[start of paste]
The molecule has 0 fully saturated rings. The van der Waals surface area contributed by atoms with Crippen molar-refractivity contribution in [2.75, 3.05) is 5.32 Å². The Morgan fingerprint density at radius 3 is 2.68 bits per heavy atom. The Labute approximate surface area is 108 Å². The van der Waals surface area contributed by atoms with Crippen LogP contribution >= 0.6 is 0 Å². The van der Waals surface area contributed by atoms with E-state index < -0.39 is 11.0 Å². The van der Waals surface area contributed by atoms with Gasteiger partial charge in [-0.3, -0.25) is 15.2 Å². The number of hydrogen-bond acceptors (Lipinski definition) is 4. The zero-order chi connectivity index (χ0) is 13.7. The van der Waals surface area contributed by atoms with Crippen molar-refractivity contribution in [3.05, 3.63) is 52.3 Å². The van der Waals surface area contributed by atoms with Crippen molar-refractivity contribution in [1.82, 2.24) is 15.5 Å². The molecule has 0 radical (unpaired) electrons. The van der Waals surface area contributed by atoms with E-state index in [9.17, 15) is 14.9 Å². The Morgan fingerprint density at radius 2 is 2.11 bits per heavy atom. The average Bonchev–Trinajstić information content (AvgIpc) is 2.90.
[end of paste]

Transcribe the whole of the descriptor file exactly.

The molecule has 0 fully saturated rings. The van der Waals surface area contributed by atoms with Crippen molar-refractivity contribution in [2.75, 3.05) is 5.32 Å². The Morgan fingerprint density at radius 3 is 2.68 bits per heavy atom. The Labute approximate surface area is 108 Å². The van der Waals surface area contributed by atoms with Crippen LogP contribution >= 0.6 is 0 Å². The van der Waals surface area contributed by atoms with E-state index < -0.39 is 11.0 Å². The van der Waals surface area contributed by atoms with Gasteiger partial charge in [-0.3, -0.25) is 15.2 Å². The number of hydrogen-bond acceptors (Lipinski definition) is 4. The zero-order chi connectivity index (χ0) is 13.7. The van der Waals surface area contributed by atoms with Crippen molar-refractivity contribution in [3.05, 3.63) is 52.3 Å². The van der Waals surface area contributed by atoms with Crippen molar-refractivity contribution in [1.82, 2.24) is 15.5 Å². The molecule has 0 radical (unpaired) electrons. The van der Waals surface area contributed by atoms with E-state index in [9.17, 15) is 14.9 Å². The Morgan fingerprint density at radius 2 is 2.11 bits per heavy atom. The average Bonchev–Trinajstić information content (AvgIpc) is 2.90.